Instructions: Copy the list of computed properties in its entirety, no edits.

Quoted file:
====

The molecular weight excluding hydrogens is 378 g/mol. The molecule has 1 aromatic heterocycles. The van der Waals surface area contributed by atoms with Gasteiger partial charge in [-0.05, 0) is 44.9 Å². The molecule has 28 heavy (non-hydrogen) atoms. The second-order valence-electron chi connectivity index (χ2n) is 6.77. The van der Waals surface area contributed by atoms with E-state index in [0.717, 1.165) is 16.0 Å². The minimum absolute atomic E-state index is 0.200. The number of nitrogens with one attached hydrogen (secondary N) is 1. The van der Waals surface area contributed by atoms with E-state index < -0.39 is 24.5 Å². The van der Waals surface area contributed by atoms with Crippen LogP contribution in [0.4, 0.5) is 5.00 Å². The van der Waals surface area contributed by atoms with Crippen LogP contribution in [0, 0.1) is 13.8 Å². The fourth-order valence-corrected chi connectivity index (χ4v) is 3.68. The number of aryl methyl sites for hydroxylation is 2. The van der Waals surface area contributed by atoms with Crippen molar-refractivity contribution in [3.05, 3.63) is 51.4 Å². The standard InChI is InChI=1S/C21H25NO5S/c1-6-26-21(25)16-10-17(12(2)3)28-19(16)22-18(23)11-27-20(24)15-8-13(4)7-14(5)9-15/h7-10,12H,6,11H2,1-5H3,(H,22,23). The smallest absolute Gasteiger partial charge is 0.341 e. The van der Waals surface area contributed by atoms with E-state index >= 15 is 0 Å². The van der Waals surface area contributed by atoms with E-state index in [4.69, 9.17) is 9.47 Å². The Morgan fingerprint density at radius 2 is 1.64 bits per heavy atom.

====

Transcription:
The molecular weight excluding hydrogens is 378 g/mol. The molecule has 1 aromatic heterocycles. The van der Waals surface area contributed by atoms with Gasteiger partial charge in [-0.05, 0) is 44.9 Å². The molecule has 28 heavy (non-hydrogen) atoms. The second-order valence-electron chi connectivity index (χ2n) is 6.77. The van der Waals surface area contributed by atoms with E-state index in [0.717, 1.165) is 16.0 Å². The minimum absolute atomic E-state index is 0.200. The number of nitrogens with one attached hydrogen (secondary N) is 1. The van der Waals surface area contributed by atoms with E-state index < -0.39 is 24.5 Å². The van der Waals surface area contributed by atoms with Crippen LogP contribution in [0.4, 0.5) is 5.00 Å². The van der Waals surface area contributed by atoms with Crippen LogP contribution in [0, 0.1) is 13.8 Å². The fourth-order valence-corrected chi connectivity index (χ4v) is 3.68. The number of aryl methyl sites for hydroxylation is 2. The van der Waals surface area contributed by atoms with Crippen molar-refractivity contribution in [3.05, 3.63) is 51.4 Å². The standard InChI is InChI=1S/C21H25NO5S/c1-6-26-21(25)16-10-17(12(2)3)28-19(16)22-18(23)11-27-20(24)15-8-13(4)7-14(5)9-15/h7-10,12H,6,11H2,1-5H3,(H,22,23). The smallest absolute Gasteiger partial charge is 0.341 e. The van der Waals surface area contributed by atoms with E-state index >= 15 is 0 Å². The van der Waals surface area contributed by atoms with E-state index in [4.69, 9.17) is 9.47 Å². The Morgan fingerprint density at radius 2 is 1.64 bits per heavy atom.